A role for white matter abnormalities in the pathophysiology of bipolar disorder

Katie Mahon, Katherine E. Burdick, Philip R. Szeszko

Research output: Contribution to journalReview articlepeer-review

164 Scopus citations


Bipolar disorder is a chronically disabling psychiatric disorder characterized by manic states that is often interspersed with periods of depression whose neurobiology remains largely unknown. There is, however, increasing evidence that white matter (WM) abnormalities may play an important role in the neurobiology of the disorder. In this review we critically evaluate evidence for WM abnormalities in bipolar disorder obtained from neuroimaging, neuropathological, and genetic research. Increased rates of white matter hyperintensities, regional volumetric abnormalities, abnormal water diffusion along prefrontal-subcortical tracts, fewer oligodendrocytes in prefrontal WM, and alterations in the expression of myelin- and oligodendrocyte-related genes are among the most consistent findings. Abnormalities converge in the prefrontal WM and, in particular, tracts that connect prefrontal regions and subcortical gray matter structures known to be involved in emotion. Taken together, the evidence supports and clarifies a model of BD that involves disconnectivity in regions implicated in emotion generation and regulation.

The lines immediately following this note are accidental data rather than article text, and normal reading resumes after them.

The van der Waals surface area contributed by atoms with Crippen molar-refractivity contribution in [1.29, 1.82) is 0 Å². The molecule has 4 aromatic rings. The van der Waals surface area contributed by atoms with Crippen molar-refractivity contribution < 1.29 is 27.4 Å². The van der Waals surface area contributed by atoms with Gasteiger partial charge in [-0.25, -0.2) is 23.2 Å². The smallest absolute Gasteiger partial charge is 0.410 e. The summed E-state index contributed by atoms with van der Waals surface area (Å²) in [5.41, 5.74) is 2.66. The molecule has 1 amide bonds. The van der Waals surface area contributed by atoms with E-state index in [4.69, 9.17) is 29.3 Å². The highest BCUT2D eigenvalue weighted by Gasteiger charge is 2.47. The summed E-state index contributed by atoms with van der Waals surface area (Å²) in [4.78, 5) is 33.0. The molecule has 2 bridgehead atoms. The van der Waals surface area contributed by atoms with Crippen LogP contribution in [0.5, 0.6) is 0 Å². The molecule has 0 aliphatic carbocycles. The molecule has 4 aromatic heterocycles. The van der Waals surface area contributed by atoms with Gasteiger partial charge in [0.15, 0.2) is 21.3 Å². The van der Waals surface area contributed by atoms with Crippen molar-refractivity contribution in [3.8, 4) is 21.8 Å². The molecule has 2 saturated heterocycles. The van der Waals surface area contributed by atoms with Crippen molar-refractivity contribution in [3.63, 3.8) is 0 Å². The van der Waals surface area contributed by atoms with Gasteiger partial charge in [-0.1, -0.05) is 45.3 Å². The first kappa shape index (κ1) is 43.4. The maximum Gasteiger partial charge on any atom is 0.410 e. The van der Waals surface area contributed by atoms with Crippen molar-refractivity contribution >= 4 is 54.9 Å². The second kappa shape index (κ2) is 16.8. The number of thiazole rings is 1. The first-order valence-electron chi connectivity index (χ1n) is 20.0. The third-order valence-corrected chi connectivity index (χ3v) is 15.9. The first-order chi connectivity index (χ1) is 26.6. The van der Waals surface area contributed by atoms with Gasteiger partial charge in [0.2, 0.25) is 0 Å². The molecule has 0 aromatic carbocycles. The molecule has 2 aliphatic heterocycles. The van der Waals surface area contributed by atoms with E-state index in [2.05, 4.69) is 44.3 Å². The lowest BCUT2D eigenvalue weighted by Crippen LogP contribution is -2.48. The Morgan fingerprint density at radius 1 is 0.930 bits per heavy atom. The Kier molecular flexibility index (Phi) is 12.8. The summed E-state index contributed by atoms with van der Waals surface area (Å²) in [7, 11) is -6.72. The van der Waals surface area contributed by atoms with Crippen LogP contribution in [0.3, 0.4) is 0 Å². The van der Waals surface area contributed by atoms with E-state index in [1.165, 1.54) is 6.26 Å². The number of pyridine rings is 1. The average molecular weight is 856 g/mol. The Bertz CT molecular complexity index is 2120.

Original languageEnglish
Pages (from-to)533-554
Number of pages22
JournalNeuroscience and Biobehavioral Reviews
Issue number4
StatePublished - Mar 2010
Externally publishedYes


  • Bipolar disorder
  • Diffusion tensor imaging
  • White matter


Dive into the research topics of 'A role for white matter abnormalities in the pathophysiology of bipolar disorder'. Together they form a unique fingerprint.

Cite this